Top 1 Magazine

Top One Magazine

‘Literally losing our workforce’: Florida schools defy DeSantis’ anti-mask order

TALLAHASSEE — Florida school districts are moving to resist Gov. Ron DeSantis’ order barring schools from implementing mask requirements for kids, setting up a fight with the Republican governor who has resisted any Covid-related mandates.

Late Tuesday night, school board members in Alachua County in north Florida voted to require all students to wear masks during the first two weeks of school. And Wednesday morning, Leon County, which includes Tallahassee, announced it’s seeking a mandatory mask rule for students in pre-kindergarten through eighth grade. Both are direct rejections of DeSantis’ executive order prohibiting schools from enacting mask requirements for students.

“I don’t think that we need to get in any kind of match with the governor,” said Robert Hyatt, a school board member in Alachua County, where two custodians died from the virus in the last few days. “To me, it’s not being defiant. It’s being reactive to what the situation is.”

Even the Broward County School District, which just days ago said it would comply with DeSantis’ order, announced Wednesday that it would keep its mask mandate in place for the foreseeable future.

The recent moves highlight how school districts across Florida are coping with the surge in coronavirus cases while grappling with DeSantis’ rejection of Covid mandates. The governor, who has consistently downplayed the threat of the virus, has banned cities and schools from putting in place Covid requirements like masks or vaccine passports.

District leaders are left to choose: Eliminate mask mandates or face the loss of state funding.

“As controversial as it may be, I absolutely believe this is the right thing to do temporarily until we have a better understanding of the Delta variant and the impact it has on school-aged children,” said Leon County Superintendent Rocky Hanna on Wednesday.

The state Department of Health reported 10,785 new Covid-19 infections in children under 12 years old between July 23 and 29, while more than 11,500 hospitalizations were reported Tuesday by the U.S. Department of Health and Human Services. The Centers for Disease Control and Prevention said that Florida saw more than 50,000 new infections and 100 deaths over a recent three-day span. Florida now makes up roughly one in five new infections in America.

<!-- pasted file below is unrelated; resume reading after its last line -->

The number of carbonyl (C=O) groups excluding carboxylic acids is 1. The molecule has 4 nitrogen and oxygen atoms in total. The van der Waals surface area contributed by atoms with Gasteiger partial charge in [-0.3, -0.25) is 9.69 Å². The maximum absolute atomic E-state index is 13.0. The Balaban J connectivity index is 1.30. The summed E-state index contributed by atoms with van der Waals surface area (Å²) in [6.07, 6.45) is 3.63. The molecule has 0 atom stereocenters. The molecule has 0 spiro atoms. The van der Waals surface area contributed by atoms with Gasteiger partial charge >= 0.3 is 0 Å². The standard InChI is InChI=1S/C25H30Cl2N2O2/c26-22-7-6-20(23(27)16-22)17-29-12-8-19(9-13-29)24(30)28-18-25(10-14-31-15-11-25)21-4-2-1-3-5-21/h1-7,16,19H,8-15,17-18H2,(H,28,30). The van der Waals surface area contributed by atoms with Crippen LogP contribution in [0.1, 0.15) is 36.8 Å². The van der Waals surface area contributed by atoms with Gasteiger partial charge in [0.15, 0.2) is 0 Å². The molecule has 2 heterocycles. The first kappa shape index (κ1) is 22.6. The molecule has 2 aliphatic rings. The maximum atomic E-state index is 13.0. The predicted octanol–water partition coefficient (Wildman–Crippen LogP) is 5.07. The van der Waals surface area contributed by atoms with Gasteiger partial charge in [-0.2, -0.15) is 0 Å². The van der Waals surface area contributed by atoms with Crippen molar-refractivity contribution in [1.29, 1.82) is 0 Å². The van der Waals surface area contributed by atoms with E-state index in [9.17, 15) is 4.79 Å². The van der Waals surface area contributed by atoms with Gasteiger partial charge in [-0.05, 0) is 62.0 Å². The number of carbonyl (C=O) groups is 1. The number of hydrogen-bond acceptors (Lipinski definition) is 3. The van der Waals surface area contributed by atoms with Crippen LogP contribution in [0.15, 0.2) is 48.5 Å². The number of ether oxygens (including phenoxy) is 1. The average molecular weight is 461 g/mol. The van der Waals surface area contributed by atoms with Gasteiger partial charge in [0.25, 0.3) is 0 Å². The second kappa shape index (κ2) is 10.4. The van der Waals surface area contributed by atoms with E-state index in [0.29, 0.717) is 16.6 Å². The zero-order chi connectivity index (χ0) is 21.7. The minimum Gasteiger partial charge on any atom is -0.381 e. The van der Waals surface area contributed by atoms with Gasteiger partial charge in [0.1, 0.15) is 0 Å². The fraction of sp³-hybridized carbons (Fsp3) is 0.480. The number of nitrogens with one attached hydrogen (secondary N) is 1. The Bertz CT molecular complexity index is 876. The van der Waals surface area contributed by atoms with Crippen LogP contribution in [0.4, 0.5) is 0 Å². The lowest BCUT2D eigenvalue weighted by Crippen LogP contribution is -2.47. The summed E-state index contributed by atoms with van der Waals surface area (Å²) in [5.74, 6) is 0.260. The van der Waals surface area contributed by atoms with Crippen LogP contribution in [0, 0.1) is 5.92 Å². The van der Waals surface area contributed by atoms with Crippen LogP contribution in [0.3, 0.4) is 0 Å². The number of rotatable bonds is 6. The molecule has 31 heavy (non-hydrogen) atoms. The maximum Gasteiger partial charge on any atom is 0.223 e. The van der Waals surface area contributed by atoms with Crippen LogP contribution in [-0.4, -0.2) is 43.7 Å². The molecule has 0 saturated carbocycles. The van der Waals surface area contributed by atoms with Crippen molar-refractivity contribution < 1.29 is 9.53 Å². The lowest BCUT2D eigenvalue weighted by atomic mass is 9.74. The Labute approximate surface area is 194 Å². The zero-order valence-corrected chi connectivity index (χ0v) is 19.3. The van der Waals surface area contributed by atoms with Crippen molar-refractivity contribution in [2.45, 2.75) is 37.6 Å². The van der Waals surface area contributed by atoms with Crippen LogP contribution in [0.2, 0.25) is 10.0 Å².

Amid this spike, school districts across the state are attempting to craft new rules to keep kids safe while also following DeSantis’ orders. In Duval County, school officials voted Tuesday to make masks mandatory for students — with the caveat that parents can opt out of it.

DeSantis spokesperson Christina Pushaw, however, said state agencies are finalizing health and education emergency rules this week that allow parents to choose whether their kids wear masks.

“School districts will be expected to allow parents to make this choice,” she said.

Many other Florida school districts are requiring masks for teachers, visitors and vendors on campuses. But Alachua, Leon and Broward are among the first to push for masking students despite DeSantis’ order. School leaders acknowledged that implementing mandatory mask rules at the behest of DeSantis and Education Commissioner Richard Corcoran could ultimately hurt them financially if the state fights back.

“Corcoran and his team — they will come after our money,” Leanetta McNealy, Alachua County’s school board chair, said Tuesday. “I’d rather them come after our money than we’re putting people in [funeral homes].”

In Alachua, school officials see it as a matter of life or death. Besides the two janitors who died, the school district is dealing with 15 positive Covid-19 cases, with classes days away from starting, Carlee Simon, the local school superintendent, said Tuesday.

Alachua’s school board, which represents some 28,000 students around the Gainseville area, is expected to reexamine its district-wide mask requirement on Aug. 17.

“We’re running into a situation where we are literally losing our workforce,” Simon said.

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